Wednesday, September 26, 2012


As I heard the door close behind me with a soft, but discernible 'click', I knew that the way back was closed to me for ever, or at least for the rest of the night. As my eyes were still adjusting to the gloom of the alleyway into which I had been shoved, I became certain that this was not the way to grandma's house after all. However, the good news, if there was to be any good news at all, is that I always carried a handy, dandy blade whenever I visited the drinking den that I had just been, none too gently, expelled from.  Truth be told, I had done what I thought was the sporting thing to do, and offered to throw myself out this time just for variety. An offer than was frowned upon by the hulking brute at the door. With a grunt and a very menacing nod (who nods with menace?) he made it clear to me that he was more than able, and very willing to help me find my way out of the bar. It was my choice, one that was quickly being decided for me, as to whether I walked out, or landed out on the sidewalk.

I, being a thinking man, decided that one more rough, unceremonious landing would be bad for both my physical and mental health. Therefore, I graciously agreed to allow the trained ape to 'escort' me to the door, and bid him good night, good health, and a undefined sexually transmitted disease, as he pushed me, none too gently, into the welcoming alley. Perhaps welcoming is not the right word for the unnamed alley that ran behind this particular bar, but it didn't appear to be particularly foreboding at the time. Boy, was I wrong about that.  As the door finished closing behind me, and I straightened out my slightly rumpled clothing, I realized that it was a lot later than I had thought, and that perhaps those last two drinks were not, in hindsight, a very good idea.  Unsteady on my pins would be one way to describe me, if you were being generous, knee bobbling drunk would be another, more accurate term for me at that time.

Either way, drunk me was now clearly no longer welcome at the bar to his back, and decided that home was probably the best place for me to be, if I could just figure out which direction home was, then I would be golden. Bleary eyed, I took a gander in both directions of the alley, and was able to puzzle out that home was probably located somewhere in the opposite direction of the brick wall that was at the end of the south end of the alley. Pleased with myself for my ability to form such complex navigation, I set off in the direction of the open end of the alley.  It was only after about three steps that I heard the noise and saw the vague shape looming (with just the right amount of loom, I might add) at the entrance to the alley.  I peered off in that direction, in a futile attempt to ascertain whether or not I knew the shape blocking my path to my nice warm bed.

Slowly, it dawned upon my booze addled brain, that I did know the person, and they were no friend of mine. I reached ever so slowly in my left pocket and began to ever so slowly draw out the switchblade that I carried with me for just such an occasion. As they walked closer to me, I realized my mistake. Not the mistake of recognition, I knew exactly who this person was, but the mistake that was to be my last. I looked at the revolver in their hand, and realized with a bit of terror, and a bit of irony that I had brought a knife to a gun fight. They just looked at me with a great deal of anger, a bit of disdain, and a dash of hate, as they realized my mistake as well. 'Always the tough guy huh?' they rasped out with a bit of a chuckle. 'Well I am not tough, I am just efficient' and with that, and before I could respond with some witty retort, they shot me three times in the chest.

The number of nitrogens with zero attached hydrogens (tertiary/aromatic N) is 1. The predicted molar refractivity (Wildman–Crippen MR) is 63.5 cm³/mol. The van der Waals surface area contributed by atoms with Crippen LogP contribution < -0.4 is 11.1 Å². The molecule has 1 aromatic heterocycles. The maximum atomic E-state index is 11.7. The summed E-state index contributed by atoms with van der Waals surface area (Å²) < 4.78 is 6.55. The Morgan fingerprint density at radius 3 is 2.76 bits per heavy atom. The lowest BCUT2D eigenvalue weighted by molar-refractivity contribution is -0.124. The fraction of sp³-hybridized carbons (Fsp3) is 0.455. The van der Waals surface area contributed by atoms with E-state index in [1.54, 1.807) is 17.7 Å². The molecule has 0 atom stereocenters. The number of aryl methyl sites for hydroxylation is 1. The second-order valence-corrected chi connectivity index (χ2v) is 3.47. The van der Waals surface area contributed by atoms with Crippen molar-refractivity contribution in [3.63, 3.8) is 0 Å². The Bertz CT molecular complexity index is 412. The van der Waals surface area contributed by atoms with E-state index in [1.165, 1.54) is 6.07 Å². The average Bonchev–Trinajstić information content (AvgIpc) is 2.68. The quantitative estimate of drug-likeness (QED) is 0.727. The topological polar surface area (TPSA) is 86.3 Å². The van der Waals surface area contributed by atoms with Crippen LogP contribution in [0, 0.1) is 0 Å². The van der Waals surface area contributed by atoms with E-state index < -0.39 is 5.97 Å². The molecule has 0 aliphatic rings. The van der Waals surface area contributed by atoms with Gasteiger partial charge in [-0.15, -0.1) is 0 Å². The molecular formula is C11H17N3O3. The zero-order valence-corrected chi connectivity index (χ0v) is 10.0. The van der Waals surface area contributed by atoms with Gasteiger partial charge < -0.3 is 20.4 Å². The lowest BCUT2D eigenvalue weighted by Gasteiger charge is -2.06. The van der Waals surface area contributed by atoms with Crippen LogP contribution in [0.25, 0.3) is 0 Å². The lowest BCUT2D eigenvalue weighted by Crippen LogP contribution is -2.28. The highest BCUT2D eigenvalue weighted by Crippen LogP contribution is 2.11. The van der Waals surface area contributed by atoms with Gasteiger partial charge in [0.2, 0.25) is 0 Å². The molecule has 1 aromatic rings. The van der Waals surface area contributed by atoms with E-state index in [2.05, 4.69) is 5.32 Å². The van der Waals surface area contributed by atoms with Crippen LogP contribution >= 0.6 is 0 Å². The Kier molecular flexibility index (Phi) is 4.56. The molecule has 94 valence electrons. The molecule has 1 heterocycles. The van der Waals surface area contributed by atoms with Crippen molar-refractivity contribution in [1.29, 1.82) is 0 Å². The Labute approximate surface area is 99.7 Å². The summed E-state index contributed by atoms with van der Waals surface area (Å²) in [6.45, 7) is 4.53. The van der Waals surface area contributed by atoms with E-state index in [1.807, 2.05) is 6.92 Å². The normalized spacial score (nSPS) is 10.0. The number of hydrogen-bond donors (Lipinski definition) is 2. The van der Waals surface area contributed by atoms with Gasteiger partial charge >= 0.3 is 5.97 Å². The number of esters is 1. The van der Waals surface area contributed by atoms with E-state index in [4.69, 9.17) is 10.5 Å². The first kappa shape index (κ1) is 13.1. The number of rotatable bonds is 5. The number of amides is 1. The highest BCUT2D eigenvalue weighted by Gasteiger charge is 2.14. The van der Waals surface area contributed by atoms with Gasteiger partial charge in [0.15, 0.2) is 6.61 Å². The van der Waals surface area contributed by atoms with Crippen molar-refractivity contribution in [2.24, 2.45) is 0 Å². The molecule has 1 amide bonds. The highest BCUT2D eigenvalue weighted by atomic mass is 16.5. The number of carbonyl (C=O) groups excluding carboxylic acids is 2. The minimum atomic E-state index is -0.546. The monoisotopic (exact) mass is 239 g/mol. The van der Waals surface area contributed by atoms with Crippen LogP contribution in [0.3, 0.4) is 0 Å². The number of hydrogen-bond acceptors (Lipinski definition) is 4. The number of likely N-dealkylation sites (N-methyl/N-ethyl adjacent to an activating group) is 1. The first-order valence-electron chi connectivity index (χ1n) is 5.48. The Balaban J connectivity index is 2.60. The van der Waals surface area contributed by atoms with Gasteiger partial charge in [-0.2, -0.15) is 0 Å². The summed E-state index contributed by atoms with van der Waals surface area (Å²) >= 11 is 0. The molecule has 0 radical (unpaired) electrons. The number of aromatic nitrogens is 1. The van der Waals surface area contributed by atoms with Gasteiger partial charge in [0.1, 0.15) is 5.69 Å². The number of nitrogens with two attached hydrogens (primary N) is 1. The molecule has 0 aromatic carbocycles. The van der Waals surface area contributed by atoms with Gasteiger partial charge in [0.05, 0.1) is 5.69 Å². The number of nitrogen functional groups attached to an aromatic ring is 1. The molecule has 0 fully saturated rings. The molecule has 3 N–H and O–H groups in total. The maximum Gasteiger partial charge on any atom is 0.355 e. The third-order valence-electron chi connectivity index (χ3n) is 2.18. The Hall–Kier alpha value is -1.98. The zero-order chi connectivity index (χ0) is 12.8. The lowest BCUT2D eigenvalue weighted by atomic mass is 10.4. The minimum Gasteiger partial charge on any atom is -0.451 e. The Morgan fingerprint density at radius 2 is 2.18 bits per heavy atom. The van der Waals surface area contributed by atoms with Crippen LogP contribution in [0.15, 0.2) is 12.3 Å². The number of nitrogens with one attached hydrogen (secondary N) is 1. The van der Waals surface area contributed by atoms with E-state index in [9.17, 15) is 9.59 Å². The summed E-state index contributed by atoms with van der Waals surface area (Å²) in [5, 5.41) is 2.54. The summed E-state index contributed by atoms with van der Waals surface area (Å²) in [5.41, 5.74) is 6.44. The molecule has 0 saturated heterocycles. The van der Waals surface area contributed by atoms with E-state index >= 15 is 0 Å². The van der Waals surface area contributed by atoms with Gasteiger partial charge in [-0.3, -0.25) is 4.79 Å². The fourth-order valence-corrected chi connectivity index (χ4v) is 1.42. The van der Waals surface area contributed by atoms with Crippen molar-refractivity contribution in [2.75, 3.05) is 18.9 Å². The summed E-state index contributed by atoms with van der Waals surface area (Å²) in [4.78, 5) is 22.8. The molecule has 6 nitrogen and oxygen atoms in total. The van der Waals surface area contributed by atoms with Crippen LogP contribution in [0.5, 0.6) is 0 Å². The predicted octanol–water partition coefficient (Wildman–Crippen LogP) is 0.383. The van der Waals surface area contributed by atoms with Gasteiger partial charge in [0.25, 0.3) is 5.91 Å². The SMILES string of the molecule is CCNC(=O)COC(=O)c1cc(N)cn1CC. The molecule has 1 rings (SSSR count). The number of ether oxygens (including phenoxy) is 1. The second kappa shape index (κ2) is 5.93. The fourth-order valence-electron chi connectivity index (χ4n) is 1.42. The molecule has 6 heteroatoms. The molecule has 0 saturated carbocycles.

The first bullet wouldn't have killed me, they say, but it sure as fuck hurt like hell. It was a bit high and to the left and it enter my upper chest near my collarbone, came out of my back and broke my left scapula. Once again, not fatal, but it certainly was going to keep me out of the weekly cricket games for a while. I guess they had time in those few seconds between shots one, and two to steady their aim, and the second bullet caught me dead in the chest. It entered between the 2nd and 3rd rib on my left (ish) side, did all sorts of damage to those bones, nicked my aorta, and lodged against my spine. The third bullet I never really knew much about, because I took about 5 steps towards my killer, and dropped like a stone. I wasn't dead before I hit the ground, but I died about 8 seconds after I landed in the heap that they would find me in come morning. Once that aorta is ripped open there isn't much hope for you, in case you wondered. I didn't have time to wonder all of this lovely medical knowledge, I was a bit too wrapped up in dying.

The person at the open end of the alley, the person that had just murdered me, looked down at me with the distaste that one normally reserves for dog shit, and shook their head once slowly from side to side. They then pocketed the murder weapon, turned, and walked away into the night as pretty as you please, and as cool as the other side of the pillow. I am not sure how well they planned my murder, nor am I certain as to all of the reasons they killed me, I have a couple of theories, but once you are dead, theories don't carry a lot of weight.  Not much really matters after that death thing. They got away with it, because they were clever, or because no one was around, or if anyone was around they never came forward. I was scraped off the alley, put into the meat wagon, sliced open like a xmas turkey, my cause of death ruled multiple gunshot wounds, and my manner of death a homicide. Sometimes the bad guys win.